CHARLOTTE, NC — Valerie Oswalt, president of Campbell Snacks, a division of Camden, NJ-based Campbell Soup Co., and Vi Alexander Lyles, mayor of Charlotte, NC, are getting creative when it comes to workforce development. Ms. Oswalt and Ms. Lyles spoke to the ways the snack company is partnering with local government and incentivizing employees during SNAXPO21, held in Charlotte, NC, Aug. 22-24. Both women tackled the issue from multiple angles.
“I think we have a unique opportunity in this industry to make manufacturing attractive again in America,” Ms. Oswalt said. “Labor is by far the biggest challenge for all of us, and we’re trying to address it.”
The changing priorities of the available workforce as well social deficiencies exacerbated by the coronavirus (COVID-19) pandemic have companies partnering with local governments, like Charlotte, NC, to recruit employees. Campbell Snacks has a large footprint in Charlotte, with an office, one of its fastest growing manufacturing facilities and a major warehouse totaling more than 1,600 employees all in the Greater Charlotte area.
“Government and business is integral to the success of the city, so we work closely with our business community to recruit but also retain the business that exists in our city,” Ms. Lyles said. “We have to look at the intersectionality of preparing those in our community to work and allowing them to be employed at the companies that are located here.”
To do that, the city of Charlotte’s business retention team developed an apprenticeship program that works with the community college to develop training programs that enable people to move immediately into a workplace.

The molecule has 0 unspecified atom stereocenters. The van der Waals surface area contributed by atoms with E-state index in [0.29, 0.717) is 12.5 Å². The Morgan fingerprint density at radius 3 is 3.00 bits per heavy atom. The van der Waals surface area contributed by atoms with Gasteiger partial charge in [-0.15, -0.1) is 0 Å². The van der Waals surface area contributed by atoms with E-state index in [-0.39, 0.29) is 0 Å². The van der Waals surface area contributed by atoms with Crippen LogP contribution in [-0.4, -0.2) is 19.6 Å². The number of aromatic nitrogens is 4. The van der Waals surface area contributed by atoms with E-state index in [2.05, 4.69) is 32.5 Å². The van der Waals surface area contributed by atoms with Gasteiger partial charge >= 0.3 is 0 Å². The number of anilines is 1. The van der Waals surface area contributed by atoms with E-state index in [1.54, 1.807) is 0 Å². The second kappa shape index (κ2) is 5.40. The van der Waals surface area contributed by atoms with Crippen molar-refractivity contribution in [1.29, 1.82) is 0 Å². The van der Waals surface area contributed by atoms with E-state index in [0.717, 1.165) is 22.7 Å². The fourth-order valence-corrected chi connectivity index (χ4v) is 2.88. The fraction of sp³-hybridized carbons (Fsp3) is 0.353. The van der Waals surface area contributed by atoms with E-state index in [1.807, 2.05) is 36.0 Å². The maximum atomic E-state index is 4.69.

“We have people in this community — primarily black and brown people — who don’t have the education or resource to participate in the economy, and it’s the city’s goal to increase their participation by training and education in a targeted way that people can see a result,” Ms. Lyles explained. “It’s no good to say, ‘Go to school and come out, and then find a job.’ We are changing that paradigm to ‘we have a job, and we will train you for it.’ ”
Beyond training, some of the needs to entice employees can be very practical, such as transportation, another way the public sector in Charlotte is trying to bring people to work. Ms. Lyles described affordable transportation as the third leg of the stool to lift people out of poverty: a decent place to live, sustainable pay and a way to get to work.
“If a worker in manufacturing gets out of the second or third shift, and we don’t have a bus at midnight that will take them home, then they will have to pay an enormous amount of their income for transportation to and from work,” she said.
With that in mind, Charlotte is investing in its rail and bus transit system to support its growing population and make it easier for potential employees to gain access to jobs and training.
Campbell Snacks is also looking at other practical needs it can address to ensure it stays competitive with the changing labor market. Ms. Oswalt said the company is reevaluating wages to ensure they are competitive and offering sign-on and retention bonuses at some facilities. The bakery and snack producer is also ensuring prospective employees are aware of the company’s benefit package, that includes perks such as its free tuition program.